8% wouldn't be huge for me, something like 20% would, but I am bit more relaxed about the whole thing.
Unfortunately Thomas, it is a hard price to pay for ignorance re this JSS business.
All contracts that are ended will count towards your score, regardless of payment, or even if the client just chose to cancel the project without a word.
In your case, the client would not have chosen the option "Job Completed Successfully" since the job was not even started. The result is that your score suffered for this. So in the future you will have to try and avoid these circumstances, though some are unavoidable - unless your client intends to lie to the system.
One of the many flaws of the JS system.
I'm pretty disappointed by how unfair the JSS seems to be towards freelancers. Based on your remarks I'm guessing it has been like this for a while. Do other sites have similarly bad conditions for freelancers?
Do you top freelancers have a union or something?
Setu is right, the client marking the job as "completed sucessfully" is sort of a must have.
Freelancers get too easily excited about an offer and sometimes/often click the accept button too quickly. I've done the same mistake a few times myself.
Make sure to collect as much info as possible beforehand, make sure you see the actual work (e.g. the audio file for transcription along with details on style and rules; or the source file for translation, editing, etc.). In my experience having to renegotiate after accepting an offer already makes for a rocky start.
Sometimes it feels like I might not get the job if I keep asking questions, but actually things went wrong whenever I didn't, and there have been quite a few jobs I said no to after having collected all the info.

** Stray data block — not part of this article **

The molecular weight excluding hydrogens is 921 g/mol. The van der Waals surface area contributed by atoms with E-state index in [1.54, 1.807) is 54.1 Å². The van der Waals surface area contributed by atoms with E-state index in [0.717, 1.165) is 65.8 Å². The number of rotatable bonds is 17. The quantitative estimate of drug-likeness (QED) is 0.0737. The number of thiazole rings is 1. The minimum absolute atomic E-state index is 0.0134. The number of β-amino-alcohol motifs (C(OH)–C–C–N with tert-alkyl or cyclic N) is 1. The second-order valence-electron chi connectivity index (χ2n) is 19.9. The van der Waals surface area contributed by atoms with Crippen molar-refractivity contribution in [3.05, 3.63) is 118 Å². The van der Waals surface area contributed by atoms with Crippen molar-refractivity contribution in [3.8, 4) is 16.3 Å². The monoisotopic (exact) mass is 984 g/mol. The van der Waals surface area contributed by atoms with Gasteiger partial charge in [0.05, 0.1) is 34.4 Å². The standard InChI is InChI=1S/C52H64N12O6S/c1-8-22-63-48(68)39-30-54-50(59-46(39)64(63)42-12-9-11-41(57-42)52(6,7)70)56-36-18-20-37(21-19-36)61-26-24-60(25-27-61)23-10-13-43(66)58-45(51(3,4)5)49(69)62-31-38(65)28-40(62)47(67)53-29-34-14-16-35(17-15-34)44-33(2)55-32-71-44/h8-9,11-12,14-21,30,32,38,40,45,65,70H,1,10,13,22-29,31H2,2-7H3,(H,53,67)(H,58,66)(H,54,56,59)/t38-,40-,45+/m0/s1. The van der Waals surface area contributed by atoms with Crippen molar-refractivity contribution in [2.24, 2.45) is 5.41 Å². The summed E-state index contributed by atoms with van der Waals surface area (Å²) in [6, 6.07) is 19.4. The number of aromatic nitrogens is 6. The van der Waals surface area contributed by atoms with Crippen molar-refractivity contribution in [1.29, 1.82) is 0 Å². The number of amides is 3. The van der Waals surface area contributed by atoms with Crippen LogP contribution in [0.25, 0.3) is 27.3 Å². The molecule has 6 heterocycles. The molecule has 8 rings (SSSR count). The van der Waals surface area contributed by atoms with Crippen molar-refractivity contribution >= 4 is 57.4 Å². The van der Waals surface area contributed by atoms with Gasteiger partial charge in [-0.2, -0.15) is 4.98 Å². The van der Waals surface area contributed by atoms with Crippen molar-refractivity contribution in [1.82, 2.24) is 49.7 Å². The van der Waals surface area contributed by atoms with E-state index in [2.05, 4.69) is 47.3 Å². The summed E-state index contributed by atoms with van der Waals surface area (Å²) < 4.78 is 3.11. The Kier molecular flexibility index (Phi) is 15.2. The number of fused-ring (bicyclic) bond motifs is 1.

There are a lot of threads where freelancers talk about things that happened after they accepted a contract, the client did this, the client did that. There are definitely clients that are difficult in this aspect, some on purpose, some because they don't know any better, but in many of these cases the trouble could still have been avoided if the freelancer had investigated the job and everything attached to it better beforehand, imo.
This is how it has been since the JSS has been implemented, with a few changes. The best thing to do is follow Sandra's excellent advice. And not to worry, you are off to a good start - many contracts in little over a month.
The law of averages will soon 'kick in.' As long as you provide good work all the time, one bad step will not ruin your score because you will have many good scores - that simple. I may sound like Upwork, but far from it, trust me.
I also came to appreciate that principle over time. Ask as many questions as possible - you are also interviewing the client about the project. Unfortunately this comes with experience, and burns from a few poorly chosen projects in order the win the contract over someone else.
Take your time with the interview process. If the client flakes, then you probably just saved yourself a headache.